Trump backs Japan’s efforts for talks with Iran amid standoff

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US President Donald Trump has backed the Japanese prime minister’s interest in using his country’s good relations with Iran to help broker a possible dialogue between the two nations.

Trump, who has said he is open to having a dialogue with Iran, has sought to downplay fears of military conflict. 

The comments were made on Monday when Trump and Japan’s Shinzo Abe talked about Iran amid rising tension between Tehran and Washington.

With Abe at his side, Trump told reporters at Akasaka Palace on Monday that “nobody wants to see terrible things happen”.

Earlier, Trump became the first foreign leader to meet Japan’s newly enthroned Emperor Naruhito, in a state visit overshadowed by tensions over trade and policy on North Korea.

Emperor Naruhito and Empress Masako on Monday greeted Trump at the Imperial Palace in Tokyo as part of a formal welcome ceremony that was broadcast live on national television.

Later on Monday, the US president and his wife, Melania Trump, will sit down to a lavish state dinner with the emperor and the empress.

Emperor Naruhito ascended to the throne on May 1, opening what is called the era of “Reiwa,” or “beautiful harmony.”


Trump and Abe spent the weekend playing golf, eating out and watching sumo.

“There’s a sense that this is another sign of the good relations between these two countries, but in particular a sign of the relationship between Trump and Abe,” Al Jazeera’s Wayne Hay, reporting from Tokyo, said.

“There’s a sense that they could have given this meeting to anyone, but they didn’t. They gave it to the US, they gave it to Trump.” 

Japan Abe Trump golf

Abe and Trump played golf at Mobara Country Club over the weekend [Japan’s Cabinet Public Relations Office via Kyodo/via Reuters] 


The show of friendship is meant to demonstrate the strength of the alliance between the US and Japan despite policy disagreements over trade and North Korea.

Trump has threatened high tariffs for Japanese carmakers as part of an effort to reduce trade surpluses with other countries.

Washington believes surpluses are a sign that the US has been mistreated on trade – a theme Trump picked up on after landing in Tokyo on Saturday, vowing to make the relationship between the world’s largest and third-largest economies what he described as “a little bit more fair”.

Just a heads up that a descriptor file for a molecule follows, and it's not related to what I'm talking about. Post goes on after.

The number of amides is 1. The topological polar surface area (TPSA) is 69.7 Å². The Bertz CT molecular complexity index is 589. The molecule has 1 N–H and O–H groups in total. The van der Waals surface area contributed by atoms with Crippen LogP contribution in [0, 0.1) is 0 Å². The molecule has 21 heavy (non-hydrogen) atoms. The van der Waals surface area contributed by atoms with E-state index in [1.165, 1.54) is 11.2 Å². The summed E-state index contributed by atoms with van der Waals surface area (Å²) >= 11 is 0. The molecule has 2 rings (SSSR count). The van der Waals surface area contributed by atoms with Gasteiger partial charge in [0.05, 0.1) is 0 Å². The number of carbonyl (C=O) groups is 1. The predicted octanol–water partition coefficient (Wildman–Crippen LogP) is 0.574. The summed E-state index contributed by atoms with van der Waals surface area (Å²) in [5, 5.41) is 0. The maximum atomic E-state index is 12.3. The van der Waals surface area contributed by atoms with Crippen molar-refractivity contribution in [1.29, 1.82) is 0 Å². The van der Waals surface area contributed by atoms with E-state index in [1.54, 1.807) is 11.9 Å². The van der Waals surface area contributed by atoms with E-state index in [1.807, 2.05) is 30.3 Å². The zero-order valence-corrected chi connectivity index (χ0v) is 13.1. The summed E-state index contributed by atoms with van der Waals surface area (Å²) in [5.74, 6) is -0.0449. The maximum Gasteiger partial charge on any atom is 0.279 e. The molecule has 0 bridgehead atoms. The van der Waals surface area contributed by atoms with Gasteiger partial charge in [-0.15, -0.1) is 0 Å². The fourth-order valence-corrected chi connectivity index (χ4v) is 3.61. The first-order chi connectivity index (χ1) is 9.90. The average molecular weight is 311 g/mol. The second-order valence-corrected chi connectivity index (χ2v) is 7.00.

Negotiations are taking place on a bilateral trade agreement but Trump has said he does not expect major progress on it until July, when Abe faces an election for parliament’s upper house.

Trump has spearheaded an expensive trade war with China, a major dispute that has hurt markets worldwide and confounded US allies, including Japan and the European Union.

Washington’s allies, although they share US concerns about Chinese practices, disagree with Trump’s tactics of threatening tariffs on their products rather than seeking cooperation in standing up to Beijing.

In addition to trade, Abe and Trump are expected to discuss North Korea and Iran.

Trump said on Sunday he was not worried about a recent missile launch by North Korea. That put him at odds with his own NSA, John Bolton, who said on Saturday that Pyongyang’s recent short-range missile tests violated United Nations Security Council resolutions. Japan shares Bolton’s view.

Also on Monday, Trump will meet the families of Japanese citizens abducted by North Korea decades ago. Abe has urged the US president to raise the issue in talks with North Korean leader Kim Jong Un.

Trump is in Japan for a four-day state visit and is expected to address troops at a US base in the country on Tuesday.

SOURCE: Al Jazeera and news agencies

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